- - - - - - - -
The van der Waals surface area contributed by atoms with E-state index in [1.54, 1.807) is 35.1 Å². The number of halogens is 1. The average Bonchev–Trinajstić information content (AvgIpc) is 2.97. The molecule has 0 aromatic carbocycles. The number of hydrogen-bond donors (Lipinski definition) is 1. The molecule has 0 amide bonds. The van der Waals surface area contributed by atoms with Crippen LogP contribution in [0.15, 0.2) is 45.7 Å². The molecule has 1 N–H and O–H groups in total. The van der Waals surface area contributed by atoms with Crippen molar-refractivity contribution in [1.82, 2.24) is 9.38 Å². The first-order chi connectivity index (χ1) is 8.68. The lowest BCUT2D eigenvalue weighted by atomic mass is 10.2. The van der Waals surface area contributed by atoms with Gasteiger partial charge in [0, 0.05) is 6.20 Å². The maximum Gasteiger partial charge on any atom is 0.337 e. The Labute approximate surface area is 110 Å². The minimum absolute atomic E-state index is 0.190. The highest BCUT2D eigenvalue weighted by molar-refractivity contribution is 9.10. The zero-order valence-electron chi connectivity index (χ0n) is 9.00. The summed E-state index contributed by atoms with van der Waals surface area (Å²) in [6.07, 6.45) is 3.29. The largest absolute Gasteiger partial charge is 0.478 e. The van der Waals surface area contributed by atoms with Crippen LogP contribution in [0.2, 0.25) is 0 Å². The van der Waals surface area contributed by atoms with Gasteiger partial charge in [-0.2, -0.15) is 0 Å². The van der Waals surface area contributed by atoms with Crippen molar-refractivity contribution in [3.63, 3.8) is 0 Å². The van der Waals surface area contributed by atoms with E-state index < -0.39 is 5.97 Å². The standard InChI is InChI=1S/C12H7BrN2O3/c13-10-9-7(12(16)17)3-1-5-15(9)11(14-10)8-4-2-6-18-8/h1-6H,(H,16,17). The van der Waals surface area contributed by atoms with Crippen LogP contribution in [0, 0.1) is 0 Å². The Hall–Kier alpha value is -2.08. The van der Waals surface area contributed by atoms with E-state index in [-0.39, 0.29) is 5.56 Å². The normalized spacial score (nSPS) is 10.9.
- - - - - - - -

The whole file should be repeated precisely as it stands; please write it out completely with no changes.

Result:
The van der Waals surface area contributed by atoms with E-state index in [1.54, 1.807) is 35.1 Å². The number of halogens is 1. The average Bonchev–Trinajstić information content (AvgIpc) is 2.97. The molecule has 0 aromatic carbocycles. The number of hydrogen-bond donors (Lipinski definition) is 1. The molecule has 0 amide bonds. The van der Waals surface area contributed by atoms with Crippen LogP contribution in [0.15, 0.2) is 45.7 Å². The molecule has 1 N–H and O–H groups in total. The van der Waals surface area contributed by atoms with Crippen molar-refractivity contribution in [1.82, 2.24) is 9.38 Å². The first-order chi connectivity index (χ1) is 8.68. The lowest BCUT2D eigenvalue weighted by atomic mass is 10.2. The van der Waals surface area contributed by atoms with Gasteiger partial charge in [0, 0.05) is 6.20 Å². The maximum Gasteiger partial charge on any atom is 0.337 e. The Labute approximate surface area is 110 Å². The minimum absolute atomic E-state index is 0.190. The highest BCUT2D eigenvalue weighted by molar-refractivity contribution is 9.10. The zero-order valence-electron chi connectivity index (χ0n) is 9.00. The summed E-state index contributed by atoms with van der Waals surface area (Å²) in [6.07, 6.45) is 3.29. The largest absolute Gasteiger partial charge is 0.478 e. The van der Waals surface area contributed by atoms with Crippen LogP contribution in [0.2, 0.25) is 0 Å². The van der Waals surface area contributed by atoms with Gasteiger partial charge in [-0.2, -0.15) is 0 Å². The van der Waals surface area contributed by atoms with Crippen molar-refractivity contribution in [3.63, 3.8) is 0 Å². The van der Waals surface area contributed by atoms with E-state index < -0.39 is 5.97 Å². The standard InChI is InChI=1S/C12H7BrN2O3/c13-10-9-7(12(16)17)3-1-5-15(9)11(14-10)8-4-2-6-18-8/h1-6H,(H,16,17). The van der Waals surface area contributed by atoms with Crippen LogP contribution in [0, 0.1) is 0 Å². The Hall–Kier alpha value is -2.08. The van der Waals surface area contributed by atoms with E-state index in [-0.39, 0.29) is 5.56 Å². The normalized spacial score (nSPS) is 10.9.